Kerry GAA produce excellent dementia inclusive booklet
By John Harrington
Most of us will have first-hand experience of dementia, most usually through an elderly family member or friend.
That’s hardly surprising when you consider that 30 people are diagnosed with dementia every day and over 64,000 people are currently living with the condition in Ireland.
Those statistics are among the many revealing nuggets of information in the Dementia Inclusive GAA Communities booklet (available to download at the bottom of this article) which was launched yesterday by Kerry GAA and which will be an excellent resource not just for GAA clubs and communities in Kerry, but beyond.
The booklet was produced in collaboration with the Dementia Friendly Tralee (DFT) and the HSE and is the latest in a series of initiatives that Kerry GAA have undertaken to raise awareness of dementia and how we can make GAA clubs and grounds more inclusive for those with the condition.
“There is a journey in the sense that we've been working with Dementia Friendly Tralee (DFT) for a number of years,” says Jimmy Mulligan, Chairperson of Kerry GAA’s Health and Wellbeing Committee, who himself represents Kerry GAA on DFT.
“We would have done online training during Covid with Healthy Club officers in terms of dementia awareness and that led then to also training stewards at Austin Stack Park and Fitzgerald Stadium about dementia awareness.
“There was a lot of positive feedback from the training and then at a Healthy club meeting the clubs requested dementia awareness information which was the genesis of where the information booklet came from.
“It’s a very relevant topic for a big part of the community. We talk about the importance of inclusivity in the GAA and I think a very important cohort to be included in that conversation are the older people who built the GAA. It’s very important we don’t ignore them.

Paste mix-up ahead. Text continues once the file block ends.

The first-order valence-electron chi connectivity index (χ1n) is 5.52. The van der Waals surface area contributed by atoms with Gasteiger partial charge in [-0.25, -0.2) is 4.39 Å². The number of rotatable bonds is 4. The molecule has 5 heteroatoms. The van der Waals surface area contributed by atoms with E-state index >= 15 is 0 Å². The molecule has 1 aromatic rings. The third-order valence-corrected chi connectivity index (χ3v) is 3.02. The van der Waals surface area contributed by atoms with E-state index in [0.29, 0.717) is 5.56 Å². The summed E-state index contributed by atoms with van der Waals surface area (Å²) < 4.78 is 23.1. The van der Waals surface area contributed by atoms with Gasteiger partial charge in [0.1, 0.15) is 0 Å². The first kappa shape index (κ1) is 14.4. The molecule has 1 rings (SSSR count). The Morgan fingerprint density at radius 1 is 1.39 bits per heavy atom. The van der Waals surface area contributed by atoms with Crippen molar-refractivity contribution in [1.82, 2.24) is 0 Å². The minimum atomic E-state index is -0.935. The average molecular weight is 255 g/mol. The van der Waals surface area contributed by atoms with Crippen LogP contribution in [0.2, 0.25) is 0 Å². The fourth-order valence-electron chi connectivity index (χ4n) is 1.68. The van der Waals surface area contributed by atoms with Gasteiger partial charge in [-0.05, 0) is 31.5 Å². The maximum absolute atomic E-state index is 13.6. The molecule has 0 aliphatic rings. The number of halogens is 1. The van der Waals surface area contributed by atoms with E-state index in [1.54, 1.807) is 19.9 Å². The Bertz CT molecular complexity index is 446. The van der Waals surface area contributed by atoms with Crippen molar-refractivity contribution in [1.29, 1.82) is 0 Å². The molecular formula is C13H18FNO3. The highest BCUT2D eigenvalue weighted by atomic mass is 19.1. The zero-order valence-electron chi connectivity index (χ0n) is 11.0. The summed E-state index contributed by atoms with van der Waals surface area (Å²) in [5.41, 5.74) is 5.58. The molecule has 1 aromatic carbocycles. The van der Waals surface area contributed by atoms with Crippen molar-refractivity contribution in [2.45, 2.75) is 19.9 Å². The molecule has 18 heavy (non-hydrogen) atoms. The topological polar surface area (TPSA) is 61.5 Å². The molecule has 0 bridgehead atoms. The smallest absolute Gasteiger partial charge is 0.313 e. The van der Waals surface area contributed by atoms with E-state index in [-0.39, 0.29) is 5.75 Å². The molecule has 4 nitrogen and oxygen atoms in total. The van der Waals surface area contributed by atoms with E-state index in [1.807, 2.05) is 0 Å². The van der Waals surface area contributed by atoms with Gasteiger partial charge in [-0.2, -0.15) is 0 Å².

“In fairness to the HSE we've had great support from them in terms of producing this booklet.”
Catherine Murphy, a Senior Occupational Therapist with the HSE and member of the DFT, is a key contributor to the Dementia Inclusive booklet and hopes it will give GAA members and clubs a greater insight into the illness and how we can be more inclusive of those with dementia.
“Each person with Dementia is different, many experience memory difficulties, difficulty with money and begin to avoid social occasions which may have become challenging,” she says.
“Having officials and staff that understand the signs and symptoms of dementia can put people at ease and encourage people to remain engaged in the activities that they enjoy.
“Having pitches, clubhouses and stadiums that enhance accessibility and are easy to navigate, can make the difference between someone attending their local GAA clubs and avoiding social isolation.
“It’s about empowering people to engage in meaningful activities, therefore enhancing their quality of life, which in turn can enable independence and allow safety and confidence to continue with everyday activities.”
The Dementia Inclusive GAA Communities booklet provides loads of practical information about how best to interact with people with dementia and make our clubs and grounds more inclusive for them.
There are tips on how to communicate with a person with dementia and recommendations of the sort of signage and other environmental changes that would make it easier for someone with dementia to navigate communities.
The booklet is a wonderful resource for any clubs hoping to make their grounds and wider community more dementia-friendly and can be downloaded below.